Friday, 31 July 2009

GTD: “Personal Kanban” – Getting Started

image As you can probably tell from my recent post history, I am really on a “Getting Things Done” push.

Current Task Process

I think my general task processing is now pretty slick (or at least it is for me). In short:

  • I use Remember the Milk.
  • I have “Personal” list got general, repeating tasks.
  • I have a “Work” list to track work items.
  • I have my “Tech ToDo” to track technical skills I want to improve.
  • I have a couple of smart lists to filter out specifics tags (such as articles/videos I have tagged for later review).
  • I maintain a list of “Annual Goals”, which contains failures and successes of the last year, and tasks for this year.
  • Other little system “enhancements” like My Dictaphone and Feeding Google Reader Items to RTM.

“Life Tasks” (Our “Stories”)

Now, on the whole, this system does work really well. However, I do find that it generally breaks down with big fluffy “life” tasks – tasks that you want to do, but are really, really broad and non-deterministic route to completion. They can also be lingering around on tasks lists for quite some time if they have a naturally long, slow time to completion.

From here on out, we are going to call these “life tasks” our “stories” to fall in line with standard Kanban language. I also personally find it “fits” nicely, since most life experiences end up as small stories to regale friends and family with :)

For example, here are some of my current stories (most of which have come off the “Annual ToDo”):

  • Sort/review finances.
  • Another trip to Las Vegas.
  • Sort Fitness.
  • Start my own business.

Now, some of these are relatively small, others pretty “epic”. So what’s the problem with these?

I personally find that integrating these in to a “ToDo” rather odd..

Tasks are Too Easy to De-Value

An item on the ToDo list can be easily viewed as “unimportant”. Also it can be hard to create a sense of urgency with tasks, since all you can really do is set a priority flag or due date on it. I think this misrepresents the task. It is not “urgent” or “due”, it simply need’s to “keep moving”. The problem with keeping “square” items in “circle holes” is that it de-values the position for other tasks. This is of course bad.

Tasks are Too Low-Level

Tasks are binary, they are either complete or incomplete. That means they must be deterministic, which we have already established that our stories are not. A lot of time can be wasted trying to flesh out all of the sub-tasks required, not to mention the overhead and management of those tasks.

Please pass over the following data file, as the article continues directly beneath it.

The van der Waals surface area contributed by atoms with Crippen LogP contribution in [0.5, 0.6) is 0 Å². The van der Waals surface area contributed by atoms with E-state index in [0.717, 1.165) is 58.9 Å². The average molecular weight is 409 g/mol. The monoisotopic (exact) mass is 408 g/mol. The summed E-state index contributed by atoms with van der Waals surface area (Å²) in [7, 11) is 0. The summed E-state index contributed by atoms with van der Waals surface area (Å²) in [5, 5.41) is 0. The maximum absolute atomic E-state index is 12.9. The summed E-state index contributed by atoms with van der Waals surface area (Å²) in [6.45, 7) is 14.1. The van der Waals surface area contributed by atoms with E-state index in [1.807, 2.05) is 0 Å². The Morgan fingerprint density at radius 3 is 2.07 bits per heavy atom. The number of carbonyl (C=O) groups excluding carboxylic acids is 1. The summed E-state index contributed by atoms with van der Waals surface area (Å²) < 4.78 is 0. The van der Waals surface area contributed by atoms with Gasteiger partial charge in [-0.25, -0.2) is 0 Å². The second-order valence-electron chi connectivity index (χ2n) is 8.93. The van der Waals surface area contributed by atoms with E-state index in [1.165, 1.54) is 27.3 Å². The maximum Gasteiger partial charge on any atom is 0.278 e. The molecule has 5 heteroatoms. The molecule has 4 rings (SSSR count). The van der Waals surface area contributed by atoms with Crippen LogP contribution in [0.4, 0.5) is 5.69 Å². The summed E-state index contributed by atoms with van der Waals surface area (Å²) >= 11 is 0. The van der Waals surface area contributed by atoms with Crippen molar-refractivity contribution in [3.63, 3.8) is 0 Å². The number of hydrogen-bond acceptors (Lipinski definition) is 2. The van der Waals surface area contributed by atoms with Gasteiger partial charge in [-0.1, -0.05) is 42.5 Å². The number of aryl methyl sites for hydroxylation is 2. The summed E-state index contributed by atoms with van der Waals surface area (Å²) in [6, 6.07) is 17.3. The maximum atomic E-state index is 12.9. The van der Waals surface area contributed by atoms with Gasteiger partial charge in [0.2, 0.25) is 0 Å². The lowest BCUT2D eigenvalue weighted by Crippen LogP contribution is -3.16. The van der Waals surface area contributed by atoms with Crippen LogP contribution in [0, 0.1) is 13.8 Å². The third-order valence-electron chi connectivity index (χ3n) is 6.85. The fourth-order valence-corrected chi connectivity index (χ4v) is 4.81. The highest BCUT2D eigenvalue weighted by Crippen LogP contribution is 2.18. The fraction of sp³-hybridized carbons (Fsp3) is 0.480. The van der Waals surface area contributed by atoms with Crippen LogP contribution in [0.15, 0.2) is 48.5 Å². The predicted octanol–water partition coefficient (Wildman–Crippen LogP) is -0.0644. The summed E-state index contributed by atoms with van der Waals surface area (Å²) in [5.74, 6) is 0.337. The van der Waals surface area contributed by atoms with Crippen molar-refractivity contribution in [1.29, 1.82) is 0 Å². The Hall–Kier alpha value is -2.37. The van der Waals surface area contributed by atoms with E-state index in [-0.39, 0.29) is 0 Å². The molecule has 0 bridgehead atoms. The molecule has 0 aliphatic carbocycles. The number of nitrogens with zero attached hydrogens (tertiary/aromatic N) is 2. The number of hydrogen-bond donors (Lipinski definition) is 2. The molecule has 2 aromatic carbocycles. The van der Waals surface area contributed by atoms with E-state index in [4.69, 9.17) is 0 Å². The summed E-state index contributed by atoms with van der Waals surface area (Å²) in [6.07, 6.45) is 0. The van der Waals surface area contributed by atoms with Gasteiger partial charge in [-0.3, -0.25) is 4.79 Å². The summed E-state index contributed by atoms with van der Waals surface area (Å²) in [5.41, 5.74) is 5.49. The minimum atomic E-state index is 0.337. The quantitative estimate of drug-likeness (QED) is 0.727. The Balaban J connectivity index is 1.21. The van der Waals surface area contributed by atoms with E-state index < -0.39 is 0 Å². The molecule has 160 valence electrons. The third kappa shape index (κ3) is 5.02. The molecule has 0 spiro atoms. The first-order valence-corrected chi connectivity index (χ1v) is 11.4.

It’s Hard to See Progression in Tasks

Most task management systems don’t really do a great job of showing progression for these kind of “open ended” tasks. How can they? Once a task has been broken in to sub-tasks it can be then hard to see how the “main” task is progressing.

Enter Kanban

I don’t really want to go deep into the Kanban process here. There are search engines for that. But I have been reviewing the process for a couple of days now to see if I can make use of, and integrate it into my current GTD system.

So, I fired up MindMeister and started brainstorming. Here is what I have so far:

In essence, I think many of the core concepts/principles of Kanban (and Lean) really fit well in to my way of thinking:

Only Do Things That Add Value

Otherwise, what’s the point? We are aiming to improve our lifestyle here!

Establish Pull

This is basically “only biting off what you can chew” this helps keep you focused and prevents a feeling of being overwhelmed.

Delay Commitment

This is in essence, “don’t bother if you can’t complete the task because you haven’t been given everything you need”. Each stage of the process should ensure a quality and complete handover to the next. Each part of the process focuses on doing one thing well.

Seek Perfection